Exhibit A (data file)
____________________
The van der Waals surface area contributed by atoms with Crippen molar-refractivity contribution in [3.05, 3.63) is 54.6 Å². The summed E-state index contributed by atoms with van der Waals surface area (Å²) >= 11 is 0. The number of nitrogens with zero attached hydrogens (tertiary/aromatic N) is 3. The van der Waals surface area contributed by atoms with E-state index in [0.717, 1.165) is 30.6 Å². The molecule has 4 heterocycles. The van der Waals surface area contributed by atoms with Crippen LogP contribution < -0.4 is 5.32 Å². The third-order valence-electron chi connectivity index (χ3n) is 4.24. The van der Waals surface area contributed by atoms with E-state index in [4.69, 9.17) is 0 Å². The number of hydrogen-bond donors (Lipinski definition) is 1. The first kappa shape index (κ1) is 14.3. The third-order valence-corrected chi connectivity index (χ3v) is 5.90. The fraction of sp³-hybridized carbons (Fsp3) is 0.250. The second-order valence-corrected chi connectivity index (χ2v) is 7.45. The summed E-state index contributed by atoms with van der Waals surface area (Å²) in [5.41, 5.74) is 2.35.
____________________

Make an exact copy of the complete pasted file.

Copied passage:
The van der Waals surface area contributed by atoms with Crippen molar-refractivity contribution in [3.05, 3.63) is 54.6 Å². The summed E-state index contributed by atoms with van der Waals surface area (Å²) >= 11 is 0. The number of nitrogens with zero attached hydrogens (tertiary/aromatic N) is 3. The van der Waals surface area contributed by atoms with E-state index in [0.717, 1.165) is 30.6 Å². The molecule has 4 heterocycles. The van der Waals surface area contributed by atoms with Crippen LogP contribution < -0.4 is 5.32 Å². The third-order valence-electron chi connectivity index (χ3n) is 4.24. The van der Waals surface area contributed by atoms with E-state index in [4.69, 9.17) is 0 Å². The number of hydrogen-bond donors (Lipinski definition) is 1. The first kappa shape index (κ1) is 14.3. The third-order valence-corrected chi connectivity index (χ3v) is 5.90. The fraction of sp³-hybridized carbons (Fsp3) is 0.250. The second-order valence-corrected chi connectivity index (χ2v) is 7.45. The summed E-state index contributed by atoms with van der Waals surface area (Å²) in [5.41, 5.74) is 2.35.